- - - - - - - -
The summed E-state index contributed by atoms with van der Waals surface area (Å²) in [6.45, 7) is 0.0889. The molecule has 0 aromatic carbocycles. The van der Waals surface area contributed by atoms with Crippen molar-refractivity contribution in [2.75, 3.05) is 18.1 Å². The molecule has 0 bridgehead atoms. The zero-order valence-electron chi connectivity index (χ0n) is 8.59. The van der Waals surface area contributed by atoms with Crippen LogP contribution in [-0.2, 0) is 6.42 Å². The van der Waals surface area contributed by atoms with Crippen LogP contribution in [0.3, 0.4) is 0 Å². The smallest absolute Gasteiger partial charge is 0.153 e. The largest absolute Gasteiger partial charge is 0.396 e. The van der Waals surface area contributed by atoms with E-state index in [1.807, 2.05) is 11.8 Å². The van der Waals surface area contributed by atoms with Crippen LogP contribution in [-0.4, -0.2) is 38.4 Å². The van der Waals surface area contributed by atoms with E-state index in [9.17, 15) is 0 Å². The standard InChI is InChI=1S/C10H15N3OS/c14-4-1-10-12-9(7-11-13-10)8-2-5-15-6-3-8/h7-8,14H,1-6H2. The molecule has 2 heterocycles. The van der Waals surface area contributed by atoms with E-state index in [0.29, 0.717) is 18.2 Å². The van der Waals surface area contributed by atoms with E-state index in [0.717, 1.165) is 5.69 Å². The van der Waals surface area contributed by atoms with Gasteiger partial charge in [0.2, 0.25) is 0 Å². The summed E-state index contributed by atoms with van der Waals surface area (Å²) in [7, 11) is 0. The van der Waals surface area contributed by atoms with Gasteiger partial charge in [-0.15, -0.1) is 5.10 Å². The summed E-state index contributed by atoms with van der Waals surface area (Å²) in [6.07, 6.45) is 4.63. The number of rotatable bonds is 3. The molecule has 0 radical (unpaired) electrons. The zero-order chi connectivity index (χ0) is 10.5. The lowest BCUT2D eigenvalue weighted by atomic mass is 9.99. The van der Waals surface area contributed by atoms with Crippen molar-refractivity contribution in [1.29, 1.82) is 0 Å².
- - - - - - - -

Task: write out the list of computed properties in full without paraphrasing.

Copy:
The summed E-state index contributed by atoms with van der Waals surface area (Å²) in [6.45, 7) is 0.0889. The molecule has 0 aromatic carbocycles. The van der Waals surface area contributed by atoms with Crippen molar-refractivity contribution in [2.75, 3.05) is 18.1 Å². The molecule has 0 bridgehead atoms. The zero-order valence-electron chi connectivity index (χ0n) is 8.59. The van der Waals surface area contributed by atoms with Crippen LogP contribution in [-0.2, 0) is 6.42 Å². The van der Waals surface area contributed by atoms with Crippen LogP contribution in [0.3, 0.4) is 0 Å². The smallest absolute Gasteiger partial charge is 0.153 e. The largest absolute Gasteiger partial charge is 0.396 e. The van der Waals surface area contributed by atoms with E-state index in [1.807, 2.05) is 11.8 Å². The van der Waals surface area contributed by atoms with Crippen LogP contribution in [-0.4, -0.2) is 38.4 Å². The van der Waals surface area contributed by atoms with E-state index in [9.17, 15) is 0 Å². The standard InChI is InChI=1S/C10H15N3OS/c14-4-1-10-12-9(7-11-13-10)8-2-5-15-6-3-8/h7-8,14H,1-6H2. The molecule has 2 heterocycles. The van der Waals surface area contributed by atoms with E-state index in [0.29, 0.717) is 18.2 Å². The van der Waals surface area contributed by atoms with E-state index in [0.717, 1.165) is 5.69 Å². The van der Waals surface area contributed by atoms with Gasteiger partial charge in [0.2, 0.25) is 0 Å². The summed E-state index contributed by atoms with van der Waals surface area (Å²) in [7, 11) is 0. The van der Waals surface area contributed by atoms with Gasteiger partial charge in [-0.15, -0.1) is 5.10 Å². The summed E-state index contributed by atoms with van der Waals surface area (Å²) in [6.07, 6.45) is 4.63. The number of rotatable bonds is 3. The molecule has 0 radical (unpaired) electrons. The zero-order chi connectivity index (χ0) is 10.5. The lowest BCUT2D eigenvalue weighted by atomic mass is 9.99. The van der Waals surface area contributed by atoms with Crippen molar-refractivity contribution in [1.29, 1.82) is 0 Å².